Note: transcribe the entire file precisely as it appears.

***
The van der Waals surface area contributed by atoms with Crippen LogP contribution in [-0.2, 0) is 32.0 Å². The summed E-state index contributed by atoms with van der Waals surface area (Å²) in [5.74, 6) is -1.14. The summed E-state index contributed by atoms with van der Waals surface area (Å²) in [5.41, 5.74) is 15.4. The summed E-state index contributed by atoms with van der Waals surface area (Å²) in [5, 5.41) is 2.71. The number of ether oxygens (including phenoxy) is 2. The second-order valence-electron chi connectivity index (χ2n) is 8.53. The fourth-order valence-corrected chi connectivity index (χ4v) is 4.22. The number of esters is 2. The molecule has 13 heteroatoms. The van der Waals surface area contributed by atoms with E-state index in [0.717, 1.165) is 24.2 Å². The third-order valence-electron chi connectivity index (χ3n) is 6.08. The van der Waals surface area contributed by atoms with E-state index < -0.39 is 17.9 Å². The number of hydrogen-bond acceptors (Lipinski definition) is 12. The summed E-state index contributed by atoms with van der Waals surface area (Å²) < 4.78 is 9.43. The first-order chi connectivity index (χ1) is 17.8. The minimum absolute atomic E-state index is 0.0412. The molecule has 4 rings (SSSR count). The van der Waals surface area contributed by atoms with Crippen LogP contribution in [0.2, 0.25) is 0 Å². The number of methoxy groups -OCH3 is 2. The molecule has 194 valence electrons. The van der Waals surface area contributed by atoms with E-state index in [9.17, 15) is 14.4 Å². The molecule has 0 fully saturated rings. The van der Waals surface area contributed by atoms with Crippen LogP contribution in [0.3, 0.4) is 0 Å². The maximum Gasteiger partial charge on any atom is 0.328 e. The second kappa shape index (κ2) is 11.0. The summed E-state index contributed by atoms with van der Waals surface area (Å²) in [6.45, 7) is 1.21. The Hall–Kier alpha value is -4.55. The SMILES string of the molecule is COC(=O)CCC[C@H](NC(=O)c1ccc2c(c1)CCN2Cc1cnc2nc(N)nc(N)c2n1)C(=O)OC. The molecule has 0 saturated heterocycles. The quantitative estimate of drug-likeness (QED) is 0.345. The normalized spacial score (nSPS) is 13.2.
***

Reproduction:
The van der Waals surface area contributed by atoms with Crippen LogP contribution in [-0.2, 0) is 32.0 Å². The summed E-state index contributed by atoms with van der Waals surface area (Å²) in [5.74, 6) is -1.14. The summed E-state index contributed by atoms with van der Waals surface area (Å²) in [5.41, 5.74) is 15.4. The summed E-state index contributed by atoms with van der Waals surface area (Å²) in [5, 5.41) is 2.71. The number of ether oxygens (including phenoxy) is 2. The second-order valence-electron chi connectivity index (χ2n) is 8.53. The fourth-order valence-corrected chi connectivity index (χ4v) is 4.22. The number of esters is 2. The molecule has 13 heteroatoms. The van der Waals surface area contributed by atoms with E-state index in [0.717, 1.165) is 24.2 Å². The third-order valence-electron chi connectivity index (χ3n) is 6.08. The van der Waals surface area contributed by atoms with E-state index < -0.39 is 17.9 Å². The number of hydrogen-bond acceptors (Lipinski definition) is 12. The summed E-state index contributed by atoms with van der Waals surface area (Å²) < 4.78 is 9.43. The first-order chi connectivity index (χ1) is 17.8. The minimum absolute atomic E-state index is 0.0412. The molecule has 4 rings (SSSR count). The van der Waals surface area contributed by atoms with Crippen LogP contribution in [0.2, 0.25) is 0 Å². The number of methoxy groups -OCH3 is 2. The molecule has 194 valence electrons. The van der Waals surface area contributed by atoms with E-state index in [9.17, 15) is 14.4 Å². The molecule has 0 fully saturated rings. The van der Waals surface area contributed by atoms with Crippen LogP contribution in [0.3, 0.4) is 0 Å². The maximum Gasteiger partial charge on any atom is 0.328 e. The second kappa shape index (κ2) is 11.0. The summed E-state index contributed by atoms with van der Waals surface area (Å²) in [6.45, 7) is 1.21. The Hall–Kier alpha value is -4.55. The SMILES string of the molecule is COC(=O)CCC[C@H](NC(=O)c1ccc2c(c1)CCN2Cc1cnc2nc(N)nc(N)c2n1)C(=O)OC. The molecule has 0 saturated heterocycles. The quantitative estimate of drug-likeness (QED) is 0.345. The normalized spacial score (nSPS) is 13.2.